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The Honolulu Advertiser
Posted on: Wednesday, April 9, 2003

Keep God out of our policy

By David Shapiro

You don't count the dead
When God's on your side.

— Bob Dylan

Symbols of religious faith are common among U.S. military forces fighting in Iraq, worn even by many troops who don't consider themselves spiritual in normal times.

Soldiers carry Bibles with camouflage covers, pocket devotionals from earlier wars, crosses, rosaries, St. Christopher medals, Stars of David, Muslim prayer beads, guardian angel figurines.

It's heartening and appropriate that these men and women draw comfort and strength from their faith as they put their lives on the line for a cause they see as higher than their own safety.

Not as appropriate are the religious overtones brought to this war by our political leaders as they dangerously blur important lines between religion and public policy.

The last thing we want is to make this war about religion, an especially sensitive issue when a predominantly Judeo-Christian coalition attacks a Muslim nation in a war many Arabs see as an attempt to suppress Islam for the benefit of the Jewish state of Israel.

Given the inherent suspicion among Muslims, you'd think President Bush would be careful that religion doesn't become a central issue in Iraq. To the contrary, he thumps his Bible at every turn.

In a major gaffe after the terrorist attacks of Sept.11, 2001, Bush called the war against terrorism a "crusade," evoking memories in the Muslim world of the Crusades by European Christians in the Middle Ages to stomp out Islam.

The White House retracted the reference, but the image stuck among Muslims wary of any Western incursion onto their soil.

Bush, who's guided by sincere fundamentalist Christian beliefs, laces speeches about Iraq with religious references.

He describes the war as part of a "divine plan" for world order. He seeks approval from "the loving God behind all of life and all of history." He paints the war as a biblical "conflict between good and evil."

The U.S. House of Representatives got into the religious act by calling for a day of national prayer and fasting to gain God's blessing for the U.S. war effort.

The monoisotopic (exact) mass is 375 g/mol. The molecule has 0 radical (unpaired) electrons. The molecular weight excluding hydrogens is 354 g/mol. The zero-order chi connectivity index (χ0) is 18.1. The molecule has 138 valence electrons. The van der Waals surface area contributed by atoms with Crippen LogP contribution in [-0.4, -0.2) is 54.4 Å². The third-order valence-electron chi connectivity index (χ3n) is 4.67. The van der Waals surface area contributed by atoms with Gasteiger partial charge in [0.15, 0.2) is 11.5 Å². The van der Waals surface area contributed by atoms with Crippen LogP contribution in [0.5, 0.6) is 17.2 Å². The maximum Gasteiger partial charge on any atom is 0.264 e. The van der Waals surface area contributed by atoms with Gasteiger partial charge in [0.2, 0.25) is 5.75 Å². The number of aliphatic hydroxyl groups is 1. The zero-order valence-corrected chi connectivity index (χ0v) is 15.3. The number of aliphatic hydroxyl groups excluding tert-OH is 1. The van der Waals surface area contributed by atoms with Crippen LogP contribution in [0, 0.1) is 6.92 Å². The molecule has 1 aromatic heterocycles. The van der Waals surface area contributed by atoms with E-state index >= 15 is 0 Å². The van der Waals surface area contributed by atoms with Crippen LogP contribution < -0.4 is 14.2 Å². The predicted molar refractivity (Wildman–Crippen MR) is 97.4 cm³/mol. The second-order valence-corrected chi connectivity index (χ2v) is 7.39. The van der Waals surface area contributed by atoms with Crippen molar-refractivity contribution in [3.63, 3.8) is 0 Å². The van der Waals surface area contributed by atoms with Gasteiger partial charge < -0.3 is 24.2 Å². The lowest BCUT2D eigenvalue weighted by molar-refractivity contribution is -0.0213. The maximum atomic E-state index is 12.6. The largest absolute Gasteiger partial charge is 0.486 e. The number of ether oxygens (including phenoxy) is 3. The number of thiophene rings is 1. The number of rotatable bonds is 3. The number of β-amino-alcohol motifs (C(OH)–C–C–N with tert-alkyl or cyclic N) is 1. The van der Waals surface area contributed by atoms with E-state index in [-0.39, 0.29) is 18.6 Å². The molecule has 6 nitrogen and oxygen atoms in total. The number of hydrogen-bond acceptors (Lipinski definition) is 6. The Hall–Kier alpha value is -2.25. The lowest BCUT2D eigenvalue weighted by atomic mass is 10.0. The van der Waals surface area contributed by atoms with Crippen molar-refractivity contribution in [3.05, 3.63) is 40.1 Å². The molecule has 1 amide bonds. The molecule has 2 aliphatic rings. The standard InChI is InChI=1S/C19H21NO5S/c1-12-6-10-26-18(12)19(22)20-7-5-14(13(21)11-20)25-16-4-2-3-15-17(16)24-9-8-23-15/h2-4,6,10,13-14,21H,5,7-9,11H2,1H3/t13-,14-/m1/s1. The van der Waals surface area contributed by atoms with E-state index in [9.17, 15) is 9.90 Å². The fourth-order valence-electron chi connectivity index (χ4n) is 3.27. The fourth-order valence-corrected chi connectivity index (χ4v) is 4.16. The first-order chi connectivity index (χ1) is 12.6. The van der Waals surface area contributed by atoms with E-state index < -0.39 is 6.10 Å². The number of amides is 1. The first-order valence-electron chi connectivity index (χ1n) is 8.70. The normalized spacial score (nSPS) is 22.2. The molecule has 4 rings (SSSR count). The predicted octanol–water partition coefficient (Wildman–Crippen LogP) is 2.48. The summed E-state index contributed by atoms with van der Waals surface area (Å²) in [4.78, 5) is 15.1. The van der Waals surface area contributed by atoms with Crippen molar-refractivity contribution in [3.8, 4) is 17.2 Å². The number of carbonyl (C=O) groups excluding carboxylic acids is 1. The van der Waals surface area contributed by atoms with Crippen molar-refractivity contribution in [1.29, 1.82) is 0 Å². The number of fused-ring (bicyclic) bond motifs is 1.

This unnerves U.S. allies in Europe and Asia, as well as many Americans who cherish our tolerance of religious diversity. They fear that evangelical Christians control Washington's reins of power and are pressing a narrow religious agenda on U.S. policy in the world.

German President Johannes Rau is the son of a Protestant minister, but he believes religion and politics don't mix.

"George Bush has got a completely one-sided message," Rau said. "I don't think a people gets a sign from God to liberate another people. Nowhere does the Bible call for crusades."

The problem, of course, is that if we claim to act from a divine plan, how do we differ from the Osama bin Ladens and Saddam Husseins who also say they act in God's name?

It comes down to whose interpretation of God's will is right, not a safe and rational place to be in a multi-cultural world full of conflicting systems of religious belief.

In practical terms, constant invocation of religion by U.S. leaders hands radical Muslims the jihad, or holy war, they desperately need to fan anti-American sentiment in the Arab world.

Let's keep God out of our foreign policy and simply act on the basis of fairness, national security, human rights and international stability.

Leave the religion to troops on the ground looking for any edge they can find to keep bullets from piercing their skin.

David Shapiro can be reached at dave@volcanicash.net.